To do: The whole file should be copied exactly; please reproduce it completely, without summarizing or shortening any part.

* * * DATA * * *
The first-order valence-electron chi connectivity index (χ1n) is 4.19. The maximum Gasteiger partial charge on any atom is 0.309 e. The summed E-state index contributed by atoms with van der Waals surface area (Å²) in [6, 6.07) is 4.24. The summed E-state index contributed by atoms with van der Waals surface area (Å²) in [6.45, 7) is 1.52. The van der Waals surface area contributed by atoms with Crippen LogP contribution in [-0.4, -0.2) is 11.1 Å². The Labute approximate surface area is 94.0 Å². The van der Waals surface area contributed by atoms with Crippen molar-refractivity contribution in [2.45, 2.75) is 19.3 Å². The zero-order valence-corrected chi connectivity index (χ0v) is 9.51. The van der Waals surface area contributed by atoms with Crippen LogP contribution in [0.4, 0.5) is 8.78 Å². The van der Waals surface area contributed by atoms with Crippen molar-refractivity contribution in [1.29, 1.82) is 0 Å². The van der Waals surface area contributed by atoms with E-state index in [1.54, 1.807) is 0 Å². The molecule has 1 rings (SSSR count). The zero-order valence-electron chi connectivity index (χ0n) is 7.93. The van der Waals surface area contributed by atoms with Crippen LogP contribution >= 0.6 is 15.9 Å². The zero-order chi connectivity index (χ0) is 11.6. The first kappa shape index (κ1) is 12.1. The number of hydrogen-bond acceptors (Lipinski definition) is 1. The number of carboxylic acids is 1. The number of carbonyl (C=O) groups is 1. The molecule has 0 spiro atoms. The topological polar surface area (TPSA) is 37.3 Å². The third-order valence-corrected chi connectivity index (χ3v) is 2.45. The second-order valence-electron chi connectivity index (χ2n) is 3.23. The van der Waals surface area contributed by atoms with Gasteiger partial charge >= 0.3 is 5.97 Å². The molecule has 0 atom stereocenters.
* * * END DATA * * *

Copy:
The first-order valence-electron chi connectivity index (χ1n) is 4.19. The maximum Gasteiger partial charge on any atom is 0.309 e. The summed E-state index contributed by atoms with van der Waals surface area (Å²) in [6, 6.07) is 4.24. The summed E-state index contributed by atoms with van der Waals surface area (Å²) in [6.45, 7) is 1.52. The van der Waals surface area contributed by atoms with Crippen LogP contribution in [-0.4, -0.2) is 11.1 Å². The Labute approximate surface area is 94.0 Å². The van der Waals surface area contributed by atoms with Crippen molar-refractivity contribution in [2.45, 2.75) is 19.3 Å². The zero-order valence-corrected chi connectivity index (χ0v) is 9.51. The van der Waals surface area contributed by atoms with Crippen LogP contribution in [0.4, 0.5) is 8.78 Å². The van der Waals surface area contributed by atoms with Crippen molar-refractivity contribution in [1.29, 1.82) is 0 Å². The van der Waals surface area contributed by atoms with E-state index in [1.54, 1.807) is 0 Å². The molecule has 1 rings (SSSR count). The zero-order valence-electron chi connectivity index (χ0n) is 7.93. The van der Waals surface area contributed by atoms with Crippen LogP contribution >= 0.6 is 15.9 Å². The zero-order chi connectivity index (χ0) is 11.6. The first kappa shape index (κ1) is 12.1. The number of hydrogen-bond acceptors (Lipinski definition) is 1. The number of carboxylic acids is 1. The number of carbonyl (C=O) groups is 1. The molecule has 0 spiro atoms. The topological polar surface area (TPSA) is 37.3 Å². The third-order valence-corrected chi connectivity index (χ3v) is 2.45. The second-order valence-electron chi connectivity index (χ2n) is 3.23. The van der Waals surface area contributed by atoms with Gasteiger partial charge >= 0.3 is 5.97 Å². The molecule has 0 atom stereocenters.